Thursday, November 20, 2014

Thomas Hart Benton’s "America Today" Mural at the Met

By Charles Kessler

I went to the Metropolitan Museum of Art to see Cubism: The Leonard A. Lauder Collection (until February 16th). It consists of a promised gift of eighty-one paintings, collages, drawings and sculpture by Pablo Picasso, Georges Braque, Juan Gris and Fernand Léger –  the four seminal Cubist artists. I wasn't disappointed; it's an impressive body of work, and it fills a major hole in the Met's collection. In one stroke, this magnanimous gift elevates the Met to the status of one of the world's major repositories of 20th-century art.

And to Lauder's credit, it comes without restrictions. Curators can display the work any way they want, or not display it at all, and it can be loaned to other institutions. Lauder didn't even require a wing be named for him, unlike almost every other philanthropist (e.g., see below).
The new plaza in front of the Metropolitan Museum of Art. It inexplicably seemed to take forever to complete – inexplicable since it's not all that different from the original.
But I don't want to write about that show; Cubism isn't really my thing. If you're interested, there's a pretty good article by Julian Bell in the New York Review of Books.

The big surprise for me this time at the Met, and a delightful one, was the exhibition Thomas Hart Benton’s America Today Mural Rediscovered (until April 19th).
View into the re-creation of the New School for Social Research's boardroom that originally housed Benton's ten-panel mural.
I always had a hard time with Benton. I loved Abstract Expressionism and, as if I couldn't like them both, I considered Benton's work to be hokey and aesthetically retrograde. Well this exhibition turned me around. These murals are bold, passionate, often funny and downright beautiful.
Detail, Instruments of Power panel of Thomas Hart Benton's America Today Mural, 1930–31, egg tempera with oil glazing over Permalba on a gesso ground on linen mounted to wood panels.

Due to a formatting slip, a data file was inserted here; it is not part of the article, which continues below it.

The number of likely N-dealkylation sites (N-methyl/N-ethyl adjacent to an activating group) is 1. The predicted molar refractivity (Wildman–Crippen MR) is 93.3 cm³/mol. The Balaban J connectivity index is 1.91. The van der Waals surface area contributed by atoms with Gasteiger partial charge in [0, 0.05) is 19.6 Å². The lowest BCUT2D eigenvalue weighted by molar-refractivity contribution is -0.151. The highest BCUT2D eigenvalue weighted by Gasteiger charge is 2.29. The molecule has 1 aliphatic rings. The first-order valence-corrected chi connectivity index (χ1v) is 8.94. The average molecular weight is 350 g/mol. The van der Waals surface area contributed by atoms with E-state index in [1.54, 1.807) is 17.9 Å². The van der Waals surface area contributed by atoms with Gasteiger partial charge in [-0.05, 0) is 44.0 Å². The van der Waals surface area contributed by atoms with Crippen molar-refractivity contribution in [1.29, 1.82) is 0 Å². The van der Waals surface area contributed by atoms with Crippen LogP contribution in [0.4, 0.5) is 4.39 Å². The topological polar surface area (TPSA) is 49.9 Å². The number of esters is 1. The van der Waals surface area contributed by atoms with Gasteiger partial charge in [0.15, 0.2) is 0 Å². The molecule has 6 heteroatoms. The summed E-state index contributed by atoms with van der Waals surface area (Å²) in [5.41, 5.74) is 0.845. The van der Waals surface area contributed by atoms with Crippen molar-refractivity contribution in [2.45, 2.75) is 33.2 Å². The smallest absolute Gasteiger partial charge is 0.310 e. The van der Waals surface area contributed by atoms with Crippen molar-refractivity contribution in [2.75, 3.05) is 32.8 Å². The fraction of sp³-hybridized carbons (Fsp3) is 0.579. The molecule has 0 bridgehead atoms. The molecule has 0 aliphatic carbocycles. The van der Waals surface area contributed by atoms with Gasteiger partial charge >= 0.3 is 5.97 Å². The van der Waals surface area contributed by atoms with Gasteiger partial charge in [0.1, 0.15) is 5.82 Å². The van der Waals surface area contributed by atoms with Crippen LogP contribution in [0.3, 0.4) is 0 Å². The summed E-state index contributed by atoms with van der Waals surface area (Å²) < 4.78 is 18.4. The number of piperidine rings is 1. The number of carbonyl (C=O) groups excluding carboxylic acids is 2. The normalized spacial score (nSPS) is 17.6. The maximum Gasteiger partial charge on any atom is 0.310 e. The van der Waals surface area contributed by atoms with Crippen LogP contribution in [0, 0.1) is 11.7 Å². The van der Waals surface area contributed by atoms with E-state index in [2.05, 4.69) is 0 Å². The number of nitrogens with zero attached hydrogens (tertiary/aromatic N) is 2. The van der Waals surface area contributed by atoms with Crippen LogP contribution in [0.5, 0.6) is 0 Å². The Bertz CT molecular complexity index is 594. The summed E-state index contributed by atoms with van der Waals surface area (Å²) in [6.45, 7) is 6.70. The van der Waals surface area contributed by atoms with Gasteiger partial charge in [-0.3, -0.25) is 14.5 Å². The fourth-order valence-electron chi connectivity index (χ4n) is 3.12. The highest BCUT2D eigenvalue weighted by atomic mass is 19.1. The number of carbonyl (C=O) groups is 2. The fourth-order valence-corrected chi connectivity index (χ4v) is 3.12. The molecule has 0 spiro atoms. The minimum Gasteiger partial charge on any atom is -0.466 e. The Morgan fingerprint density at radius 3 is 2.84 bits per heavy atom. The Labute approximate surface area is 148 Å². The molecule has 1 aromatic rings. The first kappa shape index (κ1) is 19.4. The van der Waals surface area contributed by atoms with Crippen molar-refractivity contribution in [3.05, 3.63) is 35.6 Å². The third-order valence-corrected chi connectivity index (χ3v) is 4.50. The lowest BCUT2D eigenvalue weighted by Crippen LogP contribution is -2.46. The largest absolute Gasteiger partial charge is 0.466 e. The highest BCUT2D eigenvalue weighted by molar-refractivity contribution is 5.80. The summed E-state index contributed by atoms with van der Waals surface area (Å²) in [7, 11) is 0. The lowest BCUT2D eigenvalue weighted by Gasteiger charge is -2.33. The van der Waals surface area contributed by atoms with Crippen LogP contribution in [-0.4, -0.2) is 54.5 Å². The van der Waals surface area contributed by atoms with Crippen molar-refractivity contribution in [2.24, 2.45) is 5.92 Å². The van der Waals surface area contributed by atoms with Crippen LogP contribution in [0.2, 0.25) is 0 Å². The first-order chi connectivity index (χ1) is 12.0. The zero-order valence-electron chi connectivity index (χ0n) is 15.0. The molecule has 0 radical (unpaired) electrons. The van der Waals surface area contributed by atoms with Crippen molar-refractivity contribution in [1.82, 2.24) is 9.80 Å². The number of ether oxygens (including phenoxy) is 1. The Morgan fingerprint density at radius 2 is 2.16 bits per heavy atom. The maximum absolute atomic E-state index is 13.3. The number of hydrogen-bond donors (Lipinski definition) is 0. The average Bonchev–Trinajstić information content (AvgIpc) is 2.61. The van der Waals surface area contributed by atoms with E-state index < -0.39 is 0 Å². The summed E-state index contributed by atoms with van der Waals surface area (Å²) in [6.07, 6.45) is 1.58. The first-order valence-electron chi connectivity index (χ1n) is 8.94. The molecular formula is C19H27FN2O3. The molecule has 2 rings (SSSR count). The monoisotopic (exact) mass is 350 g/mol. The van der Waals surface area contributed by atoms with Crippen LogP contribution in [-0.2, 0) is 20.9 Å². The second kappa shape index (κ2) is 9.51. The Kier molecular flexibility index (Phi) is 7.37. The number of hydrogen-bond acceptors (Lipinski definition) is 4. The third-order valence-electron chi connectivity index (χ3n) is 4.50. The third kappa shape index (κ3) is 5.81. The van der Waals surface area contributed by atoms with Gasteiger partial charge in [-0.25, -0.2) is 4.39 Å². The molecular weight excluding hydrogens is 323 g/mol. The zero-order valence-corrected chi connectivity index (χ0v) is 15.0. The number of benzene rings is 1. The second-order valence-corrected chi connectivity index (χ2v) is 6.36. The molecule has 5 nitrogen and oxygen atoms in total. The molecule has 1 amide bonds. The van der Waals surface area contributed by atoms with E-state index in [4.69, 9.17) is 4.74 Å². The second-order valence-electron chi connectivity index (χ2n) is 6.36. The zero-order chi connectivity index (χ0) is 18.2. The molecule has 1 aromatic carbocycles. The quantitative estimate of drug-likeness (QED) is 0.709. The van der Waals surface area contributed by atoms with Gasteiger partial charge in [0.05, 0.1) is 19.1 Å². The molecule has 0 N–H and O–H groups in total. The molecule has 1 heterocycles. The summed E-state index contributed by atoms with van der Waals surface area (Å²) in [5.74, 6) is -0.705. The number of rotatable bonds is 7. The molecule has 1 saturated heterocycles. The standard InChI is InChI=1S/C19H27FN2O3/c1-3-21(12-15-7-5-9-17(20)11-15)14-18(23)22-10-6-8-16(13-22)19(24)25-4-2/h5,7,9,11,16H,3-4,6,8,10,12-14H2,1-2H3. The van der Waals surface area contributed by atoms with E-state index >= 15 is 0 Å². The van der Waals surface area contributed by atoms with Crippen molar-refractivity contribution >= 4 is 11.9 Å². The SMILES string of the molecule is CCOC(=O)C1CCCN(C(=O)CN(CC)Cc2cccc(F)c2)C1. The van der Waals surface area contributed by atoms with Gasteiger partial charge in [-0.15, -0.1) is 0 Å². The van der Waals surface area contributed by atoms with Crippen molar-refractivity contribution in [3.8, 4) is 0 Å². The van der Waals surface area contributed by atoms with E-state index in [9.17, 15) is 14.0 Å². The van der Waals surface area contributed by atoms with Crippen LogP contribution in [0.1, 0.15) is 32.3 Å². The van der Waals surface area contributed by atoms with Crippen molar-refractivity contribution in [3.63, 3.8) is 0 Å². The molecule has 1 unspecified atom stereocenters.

In 1930,  the New School for Social Research (now simply called "The New School"), the then progressive college on West 12th Street, commissioned the mural for it's boardroom which after a few years was converted into a classroom.

In 1982, the New School decided to sell it, and, sparked by a campaign to keep the mural in New York, AXA Equitable insurance company bought it for the lobby of its new headquarters on Seventh Avenue. In 2012, AXA donated it to the Metropolitan Museum where it's now installed in a re-creation of its original boardroom setting. 

Benton was a passionate socialist, and the mural is a broad panorama of 1920s America as Benton saw it.  I managed to take some good detailed close-ups that show Benton's passion, humor and masterful painting.

When it came to depicting workers, Benton was serious, and he portrayed them as heroic and hard-working.
Steel worker from the panel entitled Steel.
The panel titled City Activities with Subway has many good examples of Benton's often biting, and sometimes raucous, humor. 
Burlesque dancers with evangelist preaching.
The heavyweight champions Jack Dempsey and Gene Tunney were wildly popular at this time. Note the expressive, angular figures which look pretty advanced today. Note also the low blow.
Boxers from the panel entitled City Activities with Subway
Benton had some fun with his friend Max Eastman, then editor of the Marxist magazine New Masses. He depicted him seated on a subway staring at the breasts of the famous burlesque star Peggy Reynolds.

In addition to the mural in its re-created original setting, the show includes preparatory drawings and studies for the mural (the guy can draw!); and, from the Met's collection, a selection of work from the circle of artists around Benton, including photographs by Berenice Abbott, an abstract painting by the Synchromist Stanton MacDonald-Wright and, most notably, a painting by one of Benton's students (who posed for some of the figures in this mural), Jackson Pollock.

After the exhibition, the mural will be re-installed in a permanent location, appropriately near the Met's other period rooms. 


Anonymous said...

Heads up: many misspellings of 'Benton' as 'Brenton'

Charles Kessler said...

Thank you. How embarrassing – and I can't even blame it on auto correct.

Robert Kogge said...

I learned, wondered and imagined so much through time spent in the room that housed Benton's mural at the New School. Parsons students took elective courses there.

Charles Kessler said...

At the show I ran into someone who used to work at AXA and was thrilled to see them again.

Kyle Gallup said...

Thanks Charles! Enjoyable read as usual. Looking forward to seeing the mural.

Unknown said...

Wonderful. However, there's no way we can describe Eastman as "ogling." If anything, he looks as if he'd rather be reading a dictionary.